James Ensor, Belgian Artist


Ensor House, Ostend 
Slides removed at the request of SABAM, a Belgian copyright collective representing reproduction rights for the estates of these artists, exclusively represented in the U.S. by VAGA, New York.
Commentary -- Jeffery W. Howe, Boston College, 1998:
Realism intersected with Symbolism in the allegorical pictures of James Ensor (1860-1949).  His most famous picture, The Entry of Christ into Brussels of 1888, was recently sold to the Getty Art Museum in Malibu; previously it had been on a long term loan to the City Art Museum in his home town of Ostend.  A thorough cleaning and restoration has revealed the full vibrancy of this picture.  The Entry of Christ into Brussels shows a satirical view of the second coming of Christ.  A controversial painting, it was listed at the 1889 catalog for Les XX, but was not shown.  In fact, it was not shown publically until 1929.(1)

The Enrty of Christ into Brussels is a very large painting, in bright, even garish colors, painted in a deliberately crude style.  Ensor aggressively challenged the rules of perspective and even good taste in this picture.  Most people are shown wearing masks that can not be distinguished from their true faces.  Ensor reasoned that if Christ were to return to earth, modern commercial and political interests would certainly try to co-opt the event.  Although Christ has been given a parade in his honor, and he is shown entering Brussels on the back of a donkey as he entered Jerusalem on Palm Sunday, he is almost lost in the crowd.  The mayor of Brussels (at upper right, with the cane and sash) seems to be trying to use the event for his advantage.  Ensor identified with the martyred Christ, and he used his own features for the face of Christ.  In its free use of color and space and brushwork to enhance the psychological impact, Ensor's work paved the way for Expressionism in the twentieth century.

 Ensor kept The Entry of Christ into Brussels with him throughout his life, and as with many of his paintings, he made a number of alterations to it.  An etched version of the subject from 1898 shows the of the banners and posters more clearly.  Corporate and political advertising banners are given great prominence.  Slogans for the socialist party and Colman's mustard are also included.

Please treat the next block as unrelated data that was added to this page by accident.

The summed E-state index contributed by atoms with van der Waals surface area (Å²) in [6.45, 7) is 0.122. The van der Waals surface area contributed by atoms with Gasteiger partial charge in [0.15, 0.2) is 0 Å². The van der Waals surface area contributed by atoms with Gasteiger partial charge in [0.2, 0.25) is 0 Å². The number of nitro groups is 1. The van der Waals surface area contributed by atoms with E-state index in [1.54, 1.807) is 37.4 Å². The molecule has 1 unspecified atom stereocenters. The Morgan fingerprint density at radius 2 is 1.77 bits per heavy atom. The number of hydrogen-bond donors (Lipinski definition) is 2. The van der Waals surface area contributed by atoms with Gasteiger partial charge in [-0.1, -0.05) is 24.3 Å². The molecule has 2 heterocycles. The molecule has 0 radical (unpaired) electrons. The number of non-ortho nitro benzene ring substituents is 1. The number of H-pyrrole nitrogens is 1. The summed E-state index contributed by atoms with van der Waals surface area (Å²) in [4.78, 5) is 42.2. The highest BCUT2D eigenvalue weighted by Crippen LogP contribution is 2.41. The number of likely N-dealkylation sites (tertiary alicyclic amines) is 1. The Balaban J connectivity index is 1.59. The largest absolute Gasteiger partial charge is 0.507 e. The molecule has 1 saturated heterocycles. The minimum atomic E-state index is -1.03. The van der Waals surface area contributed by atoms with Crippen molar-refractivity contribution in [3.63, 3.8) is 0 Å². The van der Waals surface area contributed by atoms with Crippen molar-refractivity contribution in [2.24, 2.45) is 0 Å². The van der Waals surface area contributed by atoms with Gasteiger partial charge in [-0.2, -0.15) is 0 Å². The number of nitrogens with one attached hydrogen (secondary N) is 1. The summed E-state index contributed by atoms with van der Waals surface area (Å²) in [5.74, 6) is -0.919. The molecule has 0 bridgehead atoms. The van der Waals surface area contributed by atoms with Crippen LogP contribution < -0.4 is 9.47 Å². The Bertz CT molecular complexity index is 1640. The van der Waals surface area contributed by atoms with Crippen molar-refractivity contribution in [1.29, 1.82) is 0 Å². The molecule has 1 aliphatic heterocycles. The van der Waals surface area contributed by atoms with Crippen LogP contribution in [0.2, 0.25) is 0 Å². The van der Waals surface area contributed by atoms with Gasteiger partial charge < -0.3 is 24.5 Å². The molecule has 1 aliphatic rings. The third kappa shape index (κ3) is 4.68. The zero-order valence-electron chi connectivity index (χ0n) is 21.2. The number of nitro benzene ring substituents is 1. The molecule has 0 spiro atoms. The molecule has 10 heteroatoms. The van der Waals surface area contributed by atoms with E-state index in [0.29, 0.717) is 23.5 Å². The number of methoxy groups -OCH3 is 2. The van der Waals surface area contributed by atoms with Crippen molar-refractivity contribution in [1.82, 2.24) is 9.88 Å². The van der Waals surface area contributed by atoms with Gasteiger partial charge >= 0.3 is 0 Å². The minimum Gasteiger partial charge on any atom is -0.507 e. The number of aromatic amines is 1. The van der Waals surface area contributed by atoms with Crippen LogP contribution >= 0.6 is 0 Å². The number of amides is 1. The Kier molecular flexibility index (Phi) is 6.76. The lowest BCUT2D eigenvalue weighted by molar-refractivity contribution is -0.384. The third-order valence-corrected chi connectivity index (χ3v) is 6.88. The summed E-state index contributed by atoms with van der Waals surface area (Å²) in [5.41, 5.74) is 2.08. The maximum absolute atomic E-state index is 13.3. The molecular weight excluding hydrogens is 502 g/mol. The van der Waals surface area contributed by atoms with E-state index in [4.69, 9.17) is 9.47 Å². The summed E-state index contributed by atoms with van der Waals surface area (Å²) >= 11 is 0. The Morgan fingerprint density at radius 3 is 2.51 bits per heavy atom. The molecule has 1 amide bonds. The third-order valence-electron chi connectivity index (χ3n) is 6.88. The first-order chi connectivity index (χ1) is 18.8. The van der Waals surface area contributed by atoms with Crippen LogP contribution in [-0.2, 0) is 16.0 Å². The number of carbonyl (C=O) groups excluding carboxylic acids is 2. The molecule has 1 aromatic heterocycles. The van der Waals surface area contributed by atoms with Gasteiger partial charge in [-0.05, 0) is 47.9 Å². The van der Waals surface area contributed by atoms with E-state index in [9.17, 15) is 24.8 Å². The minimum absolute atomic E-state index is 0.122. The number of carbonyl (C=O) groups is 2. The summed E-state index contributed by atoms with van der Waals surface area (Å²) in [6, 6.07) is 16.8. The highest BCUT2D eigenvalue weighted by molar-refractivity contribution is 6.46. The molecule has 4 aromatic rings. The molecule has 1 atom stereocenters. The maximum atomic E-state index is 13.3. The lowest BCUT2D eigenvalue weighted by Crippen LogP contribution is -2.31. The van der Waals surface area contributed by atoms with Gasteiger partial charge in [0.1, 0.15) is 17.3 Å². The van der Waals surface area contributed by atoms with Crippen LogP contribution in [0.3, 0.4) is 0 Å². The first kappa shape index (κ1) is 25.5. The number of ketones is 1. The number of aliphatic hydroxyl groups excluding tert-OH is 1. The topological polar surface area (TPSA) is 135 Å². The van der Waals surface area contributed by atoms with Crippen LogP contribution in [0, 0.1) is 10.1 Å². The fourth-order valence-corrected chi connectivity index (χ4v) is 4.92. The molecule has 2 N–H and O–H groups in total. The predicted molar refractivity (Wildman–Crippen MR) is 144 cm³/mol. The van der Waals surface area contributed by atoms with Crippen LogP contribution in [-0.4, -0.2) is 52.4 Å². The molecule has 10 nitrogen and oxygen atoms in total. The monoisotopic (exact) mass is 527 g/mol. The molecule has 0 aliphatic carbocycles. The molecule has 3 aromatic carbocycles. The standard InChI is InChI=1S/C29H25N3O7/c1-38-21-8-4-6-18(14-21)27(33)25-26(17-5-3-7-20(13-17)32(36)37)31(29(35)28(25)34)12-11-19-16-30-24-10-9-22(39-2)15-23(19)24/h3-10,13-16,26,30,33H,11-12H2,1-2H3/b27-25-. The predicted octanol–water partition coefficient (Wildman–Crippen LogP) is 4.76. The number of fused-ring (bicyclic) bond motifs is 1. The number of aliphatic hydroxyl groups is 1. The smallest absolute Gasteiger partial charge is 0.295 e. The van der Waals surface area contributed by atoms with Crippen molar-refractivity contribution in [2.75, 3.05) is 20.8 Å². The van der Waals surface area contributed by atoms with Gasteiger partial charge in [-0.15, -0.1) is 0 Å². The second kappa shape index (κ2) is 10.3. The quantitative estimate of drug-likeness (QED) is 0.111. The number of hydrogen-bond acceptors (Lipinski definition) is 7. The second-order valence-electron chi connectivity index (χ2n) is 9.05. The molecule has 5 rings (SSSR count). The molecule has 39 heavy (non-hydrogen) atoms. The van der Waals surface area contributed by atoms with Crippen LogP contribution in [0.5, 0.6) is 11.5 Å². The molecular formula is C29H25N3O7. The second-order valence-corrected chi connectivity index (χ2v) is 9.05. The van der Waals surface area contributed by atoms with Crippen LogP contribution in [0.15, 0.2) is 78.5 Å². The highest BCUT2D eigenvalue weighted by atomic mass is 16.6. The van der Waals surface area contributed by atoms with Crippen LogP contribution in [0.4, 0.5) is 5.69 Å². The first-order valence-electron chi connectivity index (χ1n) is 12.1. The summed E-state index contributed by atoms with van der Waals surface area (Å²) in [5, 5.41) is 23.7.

The texts shown in the print include many contemporary social issues mixed in with adversisements:

VIVE JESUS ET LES REFORMES (Long live Jesus and the reforms)
COLMAN'S MUSTART (Colman's mustard)
VIVE DENBIJN (Long live Denbijn)
MOUVEMENT FLAMAND (Flemish movement)
LES VIVISECTEURS BELGES INSENSIBLES LES XX (The insensitive Belgian vivisectors Les XX -- Ensor was an ardent anti-vivisectionist, and had many resentments about his treatment by Les XX)
VIVE LA SOCIALE (Long live the Sociale, or Long live welfare)
FANFARES DOCTRINAIRES TOUJOUR REUSSI (Doctrinaire fanfares always succeed)
LES  CHARCUTIERS DE JERUSALEM (The butchers of Jerusalem)
SALUT JESUS ROI DE BRUXELLES (Greetings to Jesus, King of Brussels)
PHALANGE WAGNER FRACASSANT (Noisy Wagner Army -- Ensor detested the music of Wagner)
LA SAMARIE RECONNAISSANTE (The grateful samaritan)
VIVE ANSEELE ET JESUS (Long live Anseele and Jesus -- Anseele was a Flemish socialist leader)


notes:
(1) See Stephen C. McGough, James Ensor's "The Entry of Christ into Brussels in 1889", New York:  Garland Press,  1985.